“Drunken gods at a birthday party”
Bearded’s Guide To… Bristol: An Interview with ANTA
for Bearded Magazine
For those who think prog-rock died in 1974, think again. Like every genre or style, it has been re-invented, re-interpreted, fused, abused and confused. Such is art, such is life, and it is no bad thing. In this post-post universe, it’s wise not to fear your post-parallel self; remember that ‘shelving’ and parentheses are organisational tools, and the collective biography of humankind will not be entitled ‘Eats, Shits, & Dies’. Do It Yourself, and be wary of idle journalists telling you what to think. ANTA; the four-piece of Joe Garcia (JG), James King (JK), Stephen Kerrison (SK), and Alex Bertram-Powell (ABP), do Bristol, and themselves, proud with their exquisitely well-measured art. This is not music either to love or to hate, but a beautiful and bruising encounter with highbrow musical journeying, and one that’s available to all – for music is atom-less and cannot be trapped in magazines, or hung on shelves or brackets; music lives in the air and in the mind; free and open, and occasionally transcendent.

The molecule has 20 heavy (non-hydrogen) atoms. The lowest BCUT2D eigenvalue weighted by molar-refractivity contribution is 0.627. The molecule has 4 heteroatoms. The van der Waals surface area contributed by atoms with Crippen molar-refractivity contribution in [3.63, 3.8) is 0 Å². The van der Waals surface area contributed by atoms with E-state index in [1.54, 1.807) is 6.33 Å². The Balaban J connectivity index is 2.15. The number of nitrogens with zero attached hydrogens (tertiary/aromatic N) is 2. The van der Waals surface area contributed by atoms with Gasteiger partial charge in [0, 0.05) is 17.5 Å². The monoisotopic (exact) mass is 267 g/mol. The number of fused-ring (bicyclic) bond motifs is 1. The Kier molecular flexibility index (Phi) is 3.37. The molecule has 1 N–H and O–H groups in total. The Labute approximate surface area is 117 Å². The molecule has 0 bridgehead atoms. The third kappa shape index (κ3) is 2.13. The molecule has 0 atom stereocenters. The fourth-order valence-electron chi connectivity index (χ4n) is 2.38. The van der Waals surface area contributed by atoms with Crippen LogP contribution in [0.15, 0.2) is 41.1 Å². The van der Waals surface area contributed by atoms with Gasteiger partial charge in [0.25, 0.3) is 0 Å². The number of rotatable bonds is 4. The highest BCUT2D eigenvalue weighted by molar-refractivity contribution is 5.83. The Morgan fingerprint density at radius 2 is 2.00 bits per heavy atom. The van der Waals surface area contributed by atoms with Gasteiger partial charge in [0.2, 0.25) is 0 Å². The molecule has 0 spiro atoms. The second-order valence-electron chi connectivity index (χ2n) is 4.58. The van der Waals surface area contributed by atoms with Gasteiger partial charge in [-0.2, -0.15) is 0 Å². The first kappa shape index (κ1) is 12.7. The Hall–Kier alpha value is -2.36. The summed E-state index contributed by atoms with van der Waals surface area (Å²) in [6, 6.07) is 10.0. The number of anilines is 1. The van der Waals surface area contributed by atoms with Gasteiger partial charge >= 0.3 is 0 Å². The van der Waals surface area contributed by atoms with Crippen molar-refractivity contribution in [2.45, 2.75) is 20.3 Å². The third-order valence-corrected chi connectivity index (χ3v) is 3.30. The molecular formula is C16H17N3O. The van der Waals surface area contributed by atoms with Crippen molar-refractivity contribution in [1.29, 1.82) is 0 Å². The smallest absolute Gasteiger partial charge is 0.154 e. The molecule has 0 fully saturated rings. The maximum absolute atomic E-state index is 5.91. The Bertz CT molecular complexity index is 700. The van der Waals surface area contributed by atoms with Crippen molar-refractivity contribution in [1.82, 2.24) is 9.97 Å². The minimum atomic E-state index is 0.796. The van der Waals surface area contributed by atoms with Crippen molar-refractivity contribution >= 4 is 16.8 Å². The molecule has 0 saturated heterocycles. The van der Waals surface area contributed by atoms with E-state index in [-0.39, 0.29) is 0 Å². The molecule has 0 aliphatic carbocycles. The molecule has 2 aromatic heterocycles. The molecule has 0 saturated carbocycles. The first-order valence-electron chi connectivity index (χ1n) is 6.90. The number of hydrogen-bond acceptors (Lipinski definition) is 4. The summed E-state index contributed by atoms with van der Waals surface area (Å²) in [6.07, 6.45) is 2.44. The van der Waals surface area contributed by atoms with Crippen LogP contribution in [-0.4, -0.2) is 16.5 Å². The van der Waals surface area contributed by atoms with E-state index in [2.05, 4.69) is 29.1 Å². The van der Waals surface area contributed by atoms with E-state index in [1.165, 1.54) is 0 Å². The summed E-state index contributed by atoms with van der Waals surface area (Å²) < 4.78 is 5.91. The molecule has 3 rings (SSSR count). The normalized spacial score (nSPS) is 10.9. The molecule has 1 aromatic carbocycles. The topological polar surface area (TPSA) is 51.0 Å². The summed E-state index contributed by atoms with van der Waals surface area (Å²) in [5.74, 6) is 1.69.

Bearded: ANTA are known for a live sound that is visceral and yet brimming with intellect. What is the mission statement for your performances, and what do the all-black ‘uniforms’ signify?
ABP: I don’t think we’ve ever nailed down any concise sort of mission statement, but there’s been a consensus from the start that we should have this larger-than-life sound. Before ANTA was a thing, James, Joe and I all made music together in various configurations and we developed this mutual preference for “big”, both sonically and literally; we all ended up with comically oversized equipment that sounded great as well as horrendously loud. So artistically the mission became to write music that made good use of that presence rather than simply occupying it, like a lot of instrumental rock bands tend to do. Immense music to suit an immense sound. Recently we’ve reached this other consensus that the music we write should possess a sense of enjoyment – it should sound like we’re having loads of horrible fun with it, which we definitely are. Someone once said that we sounded like “drunken gods at a birthday party”, which may sum up our intentions better than I’ve just done.
As for the clothes, we wear black because we do. If and when we try to negotiate a more specific wardrobe we inevitably return to the conclusion that four guys in black is ridiculous enough. Read more . . .